M. Humar, A. Dobravec, X. Zhao, and S. H. Yun, “Biomaterial microlasers implantable in the cornea, skin, and blood,” Optica 4, 1080–1085 (2017).
[Crossref]

F. Abolmaali, A. Brettin, A. Green, N. I. Limberopoulos, A. M. Urbas, and V. N. Astratov, “Photonic jets for highly efficient mid-IR focal plane arrays with large angle-of-view,” Opt. Express 25, 31174–31185 (2017).
[Crossref]

2016 (1)

A. A. Trichet, P. R. Dolan, D. James, G. M. Hughes, C. Vallance, and J. M. Smith, “Nanoparticle trapping and characterization using open microcavities,” Nano Lett. 16, 6172–6177 (2016).
[Crossref]

2015 (3)

W. Wang, C. Zhou, T. Zhang, J. Chen, S. Liu, and X. Fan, “Optofluidic laser array based on stable high-Q Fabry–Perot microcavities,” Lab Chip 15, 3862–3869 (2015).
[Crossref]

M. Humar and S. H. Yun, “Intracellular microlasers,” Nat. Photonics 9, 572–576 (2015).
[Crossref]

M. Humar, M. C. Gather, and S. H. Yun, “Cellular dye lasers: lasing thresholds and sensing in a planar resonator,” Opt. Express 23, 27865–27879 (2015).
[Crossref]

2014 (3)

A. Jonáš, M. Aas, Y. Karadag, S. Manioğlu, S. Anand, D. McGloin, H. Bayraktar, and A. Kiraz, “In vitro and in vivo biolasing of fluorescent proteins suspended in liquid microdroplet cavities,” Lab Chip 14, 3093–3100 (2014).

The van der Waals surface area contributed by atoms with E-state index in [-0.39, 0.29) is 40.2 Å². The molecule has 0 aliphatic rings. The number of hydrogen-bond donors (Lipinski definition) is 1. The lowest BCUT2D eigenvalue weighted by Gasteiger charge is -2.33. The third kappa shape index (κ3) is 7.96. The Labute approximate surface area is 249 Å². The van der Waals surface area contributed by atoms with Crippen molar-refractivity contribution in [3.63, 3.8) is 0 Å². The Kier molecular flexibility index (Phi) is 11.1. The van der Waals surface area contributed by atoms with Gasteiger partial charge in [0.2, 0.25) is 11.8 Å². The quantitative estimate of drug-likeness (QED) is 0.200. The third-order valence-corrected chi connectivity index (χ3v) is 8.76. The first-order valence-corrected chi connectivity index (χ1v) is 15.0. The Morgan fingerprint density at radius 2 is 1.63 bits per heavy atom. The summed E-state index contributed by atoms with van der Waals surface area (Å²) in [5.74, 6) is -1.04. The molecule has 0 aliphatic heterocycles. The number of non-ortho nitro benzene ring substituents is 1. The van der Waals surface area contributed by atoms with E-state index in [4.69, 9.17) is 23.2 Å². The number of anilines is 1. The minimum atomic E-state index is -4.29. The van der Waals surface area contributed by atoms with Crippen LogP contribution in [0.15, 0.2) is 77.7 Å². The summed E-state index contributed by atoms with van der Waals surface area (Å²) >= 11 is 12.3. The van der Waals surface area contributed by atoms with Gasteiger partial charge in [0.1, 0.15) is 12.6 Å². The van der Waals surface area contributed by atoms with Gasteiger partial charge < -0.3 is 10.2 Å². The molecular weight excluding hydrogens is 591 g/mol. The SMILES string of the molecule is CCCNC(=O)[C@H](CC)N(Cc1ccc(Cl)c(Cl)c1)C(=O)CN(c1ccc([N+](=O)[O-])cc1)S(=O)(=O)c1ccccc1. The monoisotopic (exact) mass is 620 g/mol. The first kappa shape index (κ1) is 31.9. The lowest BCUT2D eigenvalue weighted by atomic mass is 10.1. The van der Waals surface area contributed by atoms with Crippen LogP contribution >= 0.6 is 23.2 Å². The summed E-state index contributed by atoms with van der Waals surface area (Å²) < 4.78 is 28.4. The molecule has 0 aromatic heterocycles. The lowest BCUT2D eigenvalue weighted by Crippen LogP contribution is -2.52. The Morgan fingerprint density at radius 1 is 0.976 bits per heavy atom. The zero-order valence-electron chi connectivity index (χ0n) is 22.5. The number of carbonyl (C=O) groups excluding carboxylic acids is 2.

[Crossref]

X. Fan and S. H. Yun, “The potential of optofluidic biolasers,” Nat. Methods 11, 141–147 (2014).
[Crossref]

K. W. Allen, A. Darafsheh, F. Abolmaali, N. Mojaverian, N. I. Limberopoulos, A. Lupu, and V. N. Astratov, “Microsphere-chain waveguides: focusing and transport properties,” Appl. Phys. Lett. 105, 021112 (2014).
[Crossref]

2013 (2)

Q. Chen, X. Zhang, Y. Sun, M. Ritt, S. Sivaramakrishnan, and X. Fan, “Highly sensitive fluorescent protein FRET detection using optofluidic lasers,” Lab Chip 13, 2679–2681 (2013).
[Crossref]

S. Nizamoglu, M. C. Gather, and S. H. Yun, “All-biomaterial laser using vitamin and biopolymers,” Adv. Mater. 25, 5943–5947 (2013).
[Crossref]

2012 (1)

Y. Sun and X. Fan, “Distinguishing DNA by analog-to-digital-like conversion by using optofluidic lasers,” Angew. Chem. Int. Ed. 51, 1236–1239 (2012).
[Crossref]

2011 (5)

X. Fan and I. M. White, “Optofluidic microsystems for chemical and biological analysis,” Nat. Photonics 5, 591–597 (2011).
[Crossref]

G. Aubry, Q. Kou, J. Soto-Velasco, C. Wang, S. Meance, J. J. He, and A. M. Haghiri-Gosnet, “A multicolor microfluidic droplet dye laser with single mode emission,” Appl. Phys. Lett. 98, 111111 (2011).